UN demands probe after 'horrendous' attack in Libya kills 44 migrants
Death toll renews calls for ceasefire as evidence mounts of arms embargo breaches
The UN on Wednesday demanded an independent inquiry after a military strike on a Libyan detention centre for migrants killed 44 people, including women and children, and wounded 130.
UN Secretary General Antonio Guterres described the attack east of Tripoli as horrendous. Rival sides in the Libyan conflict blamed each other for it.
The Tajoura detention centre was hit late on Tuesday, but it was not immediately clear if the cause was an air strike or an artillery shell.
Mr Guterres said the exact co-ordinates of the centre had been provided to the warring parties to ensure it was avoided.
Ghassan Salame, the Secretary General’s special envoy to Libya, said the attack could constitute a war crime and he urged the international community to punish those who ordered, carried out and provided arms for the strike.
It was the second time the centre had been attacked.
“The absurdity of this ongoing war today has led this odious, bloody carnage to its most hideous and most tragic consequences,” Mr Salame said.
It was by far the biggest single-day casualty toll since fighting broke out in Tripoli three months ago, when Field Marshal Khalifa Haftar launched an offensive on the capital days before UN-sponsored peace talks were due to start.
Field Marshal Haftar, leader of the Libyan National Army, has been fighting militias loyal to the UN-recognised Government of National Accord.
“There were bodies, blood and pieces of flesh everywhere,” Moroccan survivor Al Mahdi Hafyan, 26, told AFP from a hospital bed where he was being treated for a leg wound.
The government blamed the LNA for the air strike and called for the UN support mission in Libya to investigate.
An LNA official denied that the force had hit the detention centre, saying militias allied to Tripoli had shelled it after a precision air strike by the LNA on a military camp.
Local media reported LNA air strikes against a militia camp near the detention centre.
The Security Council has been divided on how to address the Libyan conflict, with the US resisting calls from other leading countries for a ceasefire and return to political dialogue.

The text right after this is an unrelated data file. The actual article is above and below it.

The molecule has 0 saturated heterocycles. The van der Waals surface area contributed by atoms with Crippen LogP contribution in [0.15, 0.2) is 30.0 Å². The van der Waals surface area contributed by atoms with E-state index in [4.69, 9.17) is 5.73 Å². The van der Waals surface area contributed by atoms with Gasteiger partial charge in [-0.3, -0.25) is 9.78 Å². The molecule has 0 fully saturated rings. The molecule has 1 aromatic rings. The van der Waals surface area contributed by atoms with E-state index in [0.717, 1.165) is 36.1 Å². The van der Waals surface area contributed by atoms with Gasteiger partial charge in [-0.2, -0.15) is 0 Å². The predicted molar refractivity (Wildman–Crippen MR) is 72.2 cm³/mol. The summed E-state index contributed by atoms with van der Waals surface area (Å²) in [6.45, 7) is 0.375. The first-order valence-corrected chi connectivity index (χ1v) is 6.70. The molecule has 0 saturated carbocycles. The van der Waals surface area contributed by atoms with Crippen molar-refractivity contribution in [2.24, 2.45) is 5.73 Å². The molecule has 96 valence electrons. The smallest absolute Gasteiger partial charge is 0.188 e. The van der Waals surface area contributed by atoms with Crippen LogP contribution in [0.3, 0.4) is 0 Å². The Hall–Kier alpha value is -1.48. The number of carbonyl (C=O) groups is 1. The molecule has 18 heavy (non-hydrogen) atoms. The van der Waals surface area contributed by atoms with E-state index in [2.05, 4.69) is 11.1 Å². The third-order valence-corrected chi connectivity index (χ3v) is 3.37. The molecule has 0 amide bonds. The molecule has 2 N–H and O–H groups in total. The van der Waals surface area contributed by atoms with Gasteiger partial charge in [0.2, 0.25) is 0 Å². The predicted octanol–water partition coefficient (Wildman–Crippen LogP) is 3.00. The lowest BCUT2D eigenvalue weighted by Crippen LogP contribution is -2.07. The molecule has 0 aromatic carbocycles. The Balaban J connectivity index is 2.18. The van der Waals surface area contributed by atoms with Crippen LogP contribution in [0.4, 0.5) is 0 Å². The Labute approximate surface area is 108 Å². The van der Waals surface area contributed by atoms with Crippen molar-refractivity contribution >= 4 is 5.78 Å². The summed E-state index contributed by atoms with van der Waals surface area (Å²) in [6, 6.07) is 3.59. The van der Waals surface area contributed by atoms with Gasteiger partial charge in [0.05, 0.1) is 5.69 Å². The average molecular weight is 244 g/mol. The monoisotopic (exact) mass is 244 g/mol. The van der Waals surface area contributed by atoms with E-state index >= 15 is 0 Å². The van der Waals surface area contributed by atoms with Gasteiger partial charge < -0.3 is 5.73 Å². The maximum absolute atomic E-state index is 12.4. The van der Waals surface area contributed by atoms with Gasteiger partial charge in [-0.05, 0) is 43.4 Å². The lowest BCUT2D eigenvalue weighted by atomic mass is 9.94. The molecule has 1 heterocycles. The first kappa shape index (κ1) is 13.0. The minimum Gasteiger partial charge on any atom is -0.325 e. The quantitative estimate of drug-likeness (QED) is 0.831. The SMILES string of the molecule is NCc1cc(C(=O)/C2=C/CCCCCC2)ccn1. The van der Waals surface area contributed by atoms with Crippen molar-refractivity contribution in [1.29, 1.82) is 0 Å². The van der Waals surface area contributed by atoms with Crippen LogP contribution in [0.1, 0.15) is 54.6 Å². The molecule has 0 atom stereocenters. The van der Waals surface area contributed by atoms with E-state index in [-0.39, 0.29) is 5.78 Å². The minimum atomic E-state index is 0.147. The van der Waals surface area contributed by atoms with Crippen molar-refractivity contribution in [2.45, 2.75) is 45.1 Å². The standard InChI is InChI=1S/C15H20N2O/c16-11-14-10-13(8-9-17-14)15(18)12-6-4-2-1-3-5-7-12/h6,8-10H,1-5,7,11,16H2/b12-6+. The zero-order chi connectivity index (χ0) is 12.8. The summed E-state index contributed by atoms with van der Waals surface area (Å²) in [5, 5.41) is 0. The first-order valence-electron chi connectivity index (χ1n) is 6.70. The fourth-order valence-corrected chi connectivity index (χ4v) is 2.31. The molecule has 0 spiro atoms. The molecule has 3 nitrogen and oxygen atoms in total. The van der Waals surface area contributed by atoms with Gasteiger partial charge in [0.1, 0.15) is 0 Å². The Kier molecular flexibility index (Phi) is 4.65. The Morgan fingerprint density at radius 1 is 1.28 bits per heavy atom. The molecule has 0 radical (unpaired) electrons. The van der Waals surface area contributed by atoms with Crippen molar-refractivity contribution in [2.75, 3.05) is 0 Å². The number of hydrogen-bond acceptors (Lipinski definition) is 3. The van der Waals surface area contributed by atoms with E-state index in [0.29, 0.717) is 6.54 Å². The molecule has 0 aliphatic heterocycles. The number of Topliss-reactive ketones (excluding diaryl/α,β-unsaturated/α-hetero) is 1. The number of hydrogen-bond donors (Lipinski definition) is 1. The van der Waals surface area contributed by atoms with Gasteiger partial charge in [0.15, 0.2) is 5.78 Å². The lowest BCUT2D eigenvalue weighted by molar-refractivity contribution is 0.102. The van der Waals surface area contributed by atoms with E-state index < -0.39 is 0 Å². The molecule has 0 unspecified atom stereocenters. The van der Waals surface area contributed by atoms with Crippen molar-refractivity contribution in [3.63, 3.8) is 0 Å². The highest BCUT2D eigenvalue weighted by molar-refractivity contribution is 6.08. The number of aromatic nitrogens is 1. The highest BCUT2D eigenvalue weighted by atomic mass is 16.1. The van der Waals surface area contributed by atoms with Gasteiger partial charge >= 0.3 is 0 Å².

“The Americans have been reluctant to act, until this point at least,” a senior diplomat told The National before an emergency meeting of the council.
But even before Tuesday’s deaths, moves were afoot on the council to push again for a ceasefire amid mounting worries that an influx of weapons to both sides, in contravention of a UN arms embargo, could fuel the conflict.
About 600 migrants and refugees were held in the Tajoura centre, compound head Noureddine Al Grifi said, and other people were wounded in another hangar.
The US State Department sent condolences to the families of those killed and urged all sides to return to the peace process.
"This tragic and needless loss of life, which impacted one of the most vulnerable populations, underscores the urgent need for all Libyan parties to de-escalate fighting in Tripoli and return to the political process, which is the only viable path to lasting peace and stability in Libya," the department read.
The United Nations Network on Migration said the attack was an appalling breach of international law that showed the need to safeguard civilians from conflict.
“It also highlights the additional plight of the thousands of migrant women, men, girls and boys arbitrarily deprived of their liberty in detention centres across Libya, where the UN has documented degrading, inhumane and unsafe conditions, including torture, ill-treatment, forced labour, enforced disappearance, rape, and a lack of access to food and essential medical care, among other serious human rights violations,” a statement said.
UN refugee agency spokesman Charlie Yaxley said in Geneva that it had asked to have the centre evacuated a few weeks ago after “a near miss from a similar air strike”.
Field Marshal Haftar’s forces control much of the country’s east and south but were dealt a blow last week when militias allied with the Tripoli government reclaimed the strategic town of Gharyan, about 100 kilometres from the capital.
Gharyan had been a critical supply route for LNA forces.
Many camps for militias loosely allied with the UN-supported government are in Tajoura, and LNA forces have attacked their camps with air strikes in the past weeks.
The LNA said on Monday that it had begun an air campaign against rival fighters in Tripoli after it lost control of Gharyan.
The fighting for Tripoli has threatened to plunge Libya into violence on the scale of the 2011 conflict that ousted dictator Muammar Qaddafi.
Updated: July 4, 2019 02:09 AM